Data from: Detecting short spatial scale local adaptation and epistatic selection in climate-related candidate genes in European beech (Fagus sylvatica) populationsKatalin Csilléry, Hadrien Lalagüe, Giovanni G. Vendramin, Santiago C. González-Martínez, Bruno Fady & Sylvie Oddou-Muratorio
Detecting signatures of selection in tree populations threatened by climate change is currently a major research priority. Here, we investigated the signature of local adaptation over a short spatial scale using 96 European beech (Fagus sylvatica L.) individuals originating from two pairs of populations on the northern and southern slopes of Mont Ventoux (south-eastern France). We performed both single and multilocus analysis of selection based on 53 climate-related candidate genes containing 546 SNPs. FST outlier...
Plant facilitation is a positive interaction where a nurse or nurse plant community alters the local conditions, improving the life-time fitness of other beneficiary plants. In stressful environments, a common consequence is the formation of discrete vegetation patches under nurse plants, surrounded by open space. The consequences of such spatial patterns have been studied mostly at the community level. At the population level, facilitation causes a distribution of beneficiary individuals that could have intra-specific genetic...
Data from: Congruent phylogeographic patterns of eight tree species in Atlantic Central Africa provide insights on the past dynamics of forest coverGilles Dauby, Jérôme Duminil, Myriam Heuertz, K. Guillaume Koffi, Tariq Stévart & Olivier J. Hardy
Cycles of Quaternary climate change are assumed to be major drivers of African rainforest dynamics and evolution. However, most hypotheses on past vegetation dynamics relied on palaeobotanical records, an approach lacking spatial resolution, and on current patterns of species diversity and endemism, an approach confounding history and environmental determinism. In this context, a comparative phylogeographic study of rainforest species represents a complementary approach because Pleistocene climate fluctuations may have left interpretable signatures in the patterns...
Data from: Interspecific hybridisation and interaction with cultivars affect the genetic variation of Ulmus minor and U. glabra in FlandersKaren Cox, An Vanden Broeck, Kristine Vander Mijnsbrugge, Joukje Buiteveld, Eric Collin, Hans M. Heybroek & Joachim Mergeay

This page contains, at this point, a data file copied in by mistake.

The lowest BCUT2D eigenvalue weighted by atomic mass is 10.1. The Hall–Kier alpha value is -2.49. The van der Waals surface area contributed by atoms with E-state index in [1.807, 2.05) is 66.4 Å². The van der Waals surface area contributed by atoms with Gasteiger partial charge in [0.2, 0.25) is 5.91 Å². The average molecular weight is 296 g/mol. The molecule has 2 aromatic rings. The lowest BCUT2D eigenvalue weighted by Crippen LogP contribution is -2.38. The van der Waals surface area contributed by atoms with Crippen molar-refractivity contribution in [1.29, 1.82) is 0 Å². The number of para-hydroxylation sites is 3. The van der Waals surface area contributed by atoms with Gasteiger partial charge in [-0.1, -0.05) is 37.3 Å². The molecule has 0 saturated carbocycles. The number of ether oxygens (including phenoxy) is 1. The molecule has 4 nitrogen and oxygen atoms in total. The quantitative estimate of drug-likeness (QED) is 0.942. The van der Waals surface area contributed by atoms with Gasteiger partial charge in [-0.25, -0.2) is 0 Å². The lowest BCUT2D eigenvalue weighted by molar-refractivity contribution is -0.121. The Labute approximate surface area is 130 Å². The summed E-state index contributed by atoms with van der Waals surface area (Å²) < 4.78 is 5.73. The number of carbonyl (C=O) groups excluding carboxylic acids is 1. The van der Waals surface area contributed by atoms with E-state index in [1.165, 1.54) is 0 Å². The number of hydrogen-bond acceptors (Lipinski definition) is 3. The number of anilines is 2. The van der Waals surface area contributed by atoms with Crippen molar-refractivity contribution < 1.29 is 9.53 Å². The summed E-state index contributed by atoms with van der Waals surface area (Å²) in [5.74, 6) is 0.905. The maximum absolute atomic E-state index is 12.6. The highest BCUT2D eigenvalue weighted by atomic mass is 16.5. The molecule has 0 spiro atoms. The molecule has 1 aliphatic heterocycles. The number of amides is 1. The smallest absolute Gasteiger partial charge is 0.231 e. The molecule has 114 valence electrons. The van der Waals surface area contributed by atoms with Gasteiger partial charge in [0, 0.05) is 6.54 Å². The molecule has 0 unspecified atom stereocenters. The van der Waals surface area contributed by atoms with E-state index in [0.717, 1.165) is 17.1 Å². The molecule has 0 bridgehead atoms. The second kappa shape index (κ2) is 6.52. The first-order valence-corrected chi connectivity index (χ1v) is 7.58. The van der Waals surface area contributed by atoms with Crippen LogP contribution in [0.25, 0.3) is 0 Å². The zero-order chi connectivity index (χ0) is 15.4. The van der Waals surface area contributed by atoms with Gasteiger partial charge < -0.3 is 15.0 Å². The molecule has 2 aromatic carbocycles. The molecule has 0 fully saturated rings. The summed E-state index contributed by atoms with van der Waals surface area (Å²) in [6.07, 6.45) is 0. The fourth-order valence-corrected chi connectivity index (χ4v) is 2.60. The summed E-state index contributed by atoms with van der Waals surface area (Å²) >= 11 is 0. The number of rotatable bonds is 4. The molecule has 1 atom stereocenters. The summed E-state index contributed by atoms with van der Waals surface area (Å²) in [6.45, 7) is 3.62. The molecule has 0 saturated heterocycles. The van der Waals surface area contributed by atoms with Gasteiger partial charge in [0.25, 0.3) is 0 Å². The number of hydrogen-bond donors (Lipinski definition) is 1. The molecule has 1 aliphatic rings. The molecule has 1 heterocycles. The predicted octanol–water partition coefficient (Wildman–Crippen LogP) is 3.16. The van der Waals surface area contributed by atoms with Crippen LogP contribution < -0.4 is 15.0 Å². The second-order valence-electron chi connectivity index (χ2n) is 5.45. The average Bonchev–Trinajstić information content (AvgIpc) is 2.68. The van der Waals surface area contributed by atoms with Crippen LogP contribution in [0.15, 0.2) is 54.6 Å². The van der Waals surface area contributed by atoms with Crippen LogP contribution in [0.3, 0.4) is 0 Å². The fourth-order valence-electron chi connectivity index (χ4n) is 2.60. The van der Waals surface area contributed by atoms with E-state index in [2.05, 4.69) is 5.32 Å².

Interspecific hybridisation and gene flow from cultivated plants may have profound effects on the evolution of wild species. Considering the cultural history and past use of U. minor and U. glabra trees in Flanders (northern Belgium), we investigated the extent of human impact on the genetic variation of the remaining, supposedly indigenous elm populations. We therefore examined the rate of interspecific hybridisation, which is expected to be higher under human influence, the occurrence of clones...
Data from: Genomics of the divergence continuum in an African plant biodiversity hotspot, I: drivers of population divergence in Restio capensis (Restionaceae)Christian Lexer, Rafael O. Wüest, Sofia Mangili, Myriam Heuertz, Kai N. Stolting, Peter B. Pearman, Felix Forest, Nicolas Salamin, Niklaus E. Zimmermann & Eligio Bossolini
Understanding the drivers of population divergence, speciation and species persistence is of great interest to molecular ecology, especially for species-rich radiations inhabiting the world’s biodiversity hotspots. The toolbox of population genomics holds great promise for addressing these key issues, especially if genomic data are analyzed within a spatially and ecologically explicit context. We have studied the earliest stages of the divergence continuum in the Restionaceae, a species-rich and ecologically important plant family of the Cape...
Swiss Institute of Bioinformatics1
Research Institute for Nature and Forest1
Royal Botanic Gardens1
University of Lausanne1
Botanic Garden Meise1
Université Libre de Bruxelles1
French National Institute for Agricultural Research1
University of Fribourg1
French National Centre for Scientific Research1